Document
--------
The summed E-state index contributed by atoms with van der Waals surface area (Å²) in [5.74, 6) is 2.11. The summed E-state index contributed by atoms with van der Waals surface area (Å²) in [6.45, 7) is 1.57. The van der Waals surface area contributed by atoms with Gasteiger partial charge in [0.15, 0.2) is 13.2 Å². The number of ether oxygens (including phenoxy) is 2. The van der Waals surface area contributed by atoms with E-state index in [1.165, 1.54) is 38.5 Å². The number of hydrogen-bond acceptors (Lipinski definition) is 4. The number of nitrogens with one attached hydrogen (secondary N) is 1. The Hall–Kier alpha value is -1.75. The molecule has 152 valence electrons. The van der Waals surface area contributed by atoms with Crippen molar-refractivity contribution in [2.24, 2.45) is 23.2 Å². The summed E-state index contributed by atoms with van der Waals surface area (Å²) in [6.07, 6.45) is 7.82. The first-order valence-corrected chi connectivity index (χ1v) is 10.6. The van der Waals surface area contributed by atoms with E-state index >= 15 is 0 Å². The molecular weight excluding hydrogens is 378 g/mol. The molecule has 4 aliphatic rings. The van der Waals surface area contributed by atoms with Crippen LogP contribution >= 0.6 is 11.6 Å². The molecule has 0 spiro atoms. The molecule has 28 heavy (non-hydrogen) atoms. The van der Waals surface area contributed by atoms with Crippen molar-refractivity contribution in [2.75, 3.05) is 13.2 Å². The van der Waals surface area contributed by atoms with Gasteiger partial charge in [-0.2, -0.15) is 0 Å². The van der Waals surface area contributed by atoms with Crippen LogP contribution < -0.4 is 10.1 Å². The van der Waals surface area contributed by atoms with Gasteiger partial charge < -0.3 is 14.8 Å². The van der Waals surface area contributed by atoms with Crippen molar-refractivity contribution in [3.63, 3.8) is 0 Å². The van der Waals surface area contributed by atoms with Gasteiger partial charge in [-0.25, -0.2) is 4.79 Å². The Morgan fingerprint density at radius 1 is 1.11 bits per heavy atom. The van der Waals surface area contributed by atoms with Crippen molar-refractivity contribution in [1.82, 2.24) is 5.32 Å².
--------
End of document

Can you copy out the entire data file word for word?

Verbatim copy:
The summed E-state index contributed by atoms with van der Waals surface area (Å²) in [5.74, 6) is 2.11. The summed E-state index contributed by atoms with van der Waals surface area (Å²) in [6.45, 7) is 1.57. The van der Waals surface area contributed by atoms with Gasteiger partial charge in [0.15, 0.2) is 13.2 Å². The number of ether oxygens (including phenoxy) is 2. The van der Waals surface area contributed by atoms with E-state index in [1.165, 1.54) is 38.5 Å². The number of hydrogen-bond acceptors (Lipinski definition) is 4. The number of nitrogens with one attached hydrogen (secondary N) is 1. The Hall–Kier alpha value is -1.75. The molecule has 152 valence electrons. The van der Waals surface area contributed by atoms with Crippen molar-refractivity contribution in [2.24, 2.45) is 23.2 Å². The summed E-state index contributed by atoms with van der Waals surface area (Å²) in [6.07, 6.45) is 7.82. The first-order valence-corrected chi connectivity index (χ1v) is 10.6. The van der Waals surface area contributed by atoms with E-state index >= 15 is 0 Å². The molecular weight excluding hydrogens is 378 g/mol. The molecule has 4 aliphatic rings. The van der Waals surface area contributed by atoms with Crippen LogP contribution >= 0.6 is 11.6 Å². The molecule has 0 spiro atoms. The molecule has 28 heavy (non-hydrogen) atoms. The van der Waals surface area contributed by atoms with Crippen molar-refractivity contribution in [2.75, 3.05) is 13.2 Å². The van der Waals surface area contributed by atoms with Gasteiger partial charge in [-0.2, -0.15) is 0 Å². The van der Waals surface area contributed by atoms with Crippen LogP contribution < -0.4 is 10.1 Å². The van der Waals surface area contributed by atoms with Gasteiger partial charge < -0.3 is 14.8 Å². The van der Waals surface area contributed by atoms with Crippen molar-refractivity contribution in [3.63, 3.8) is 0 Å². The van der Waals surface area contributed by atoms with Gasteiger partial charge in [-0.25, -0.2) is 4.79 Å². The Morgan fingerprint density at radius 1 is 1.11 bits per heavy atom. The van der Waals surface area contributed by atoms with Crippen molar-refractivity contribution in [1.82, 2.24) is 5.32 Å².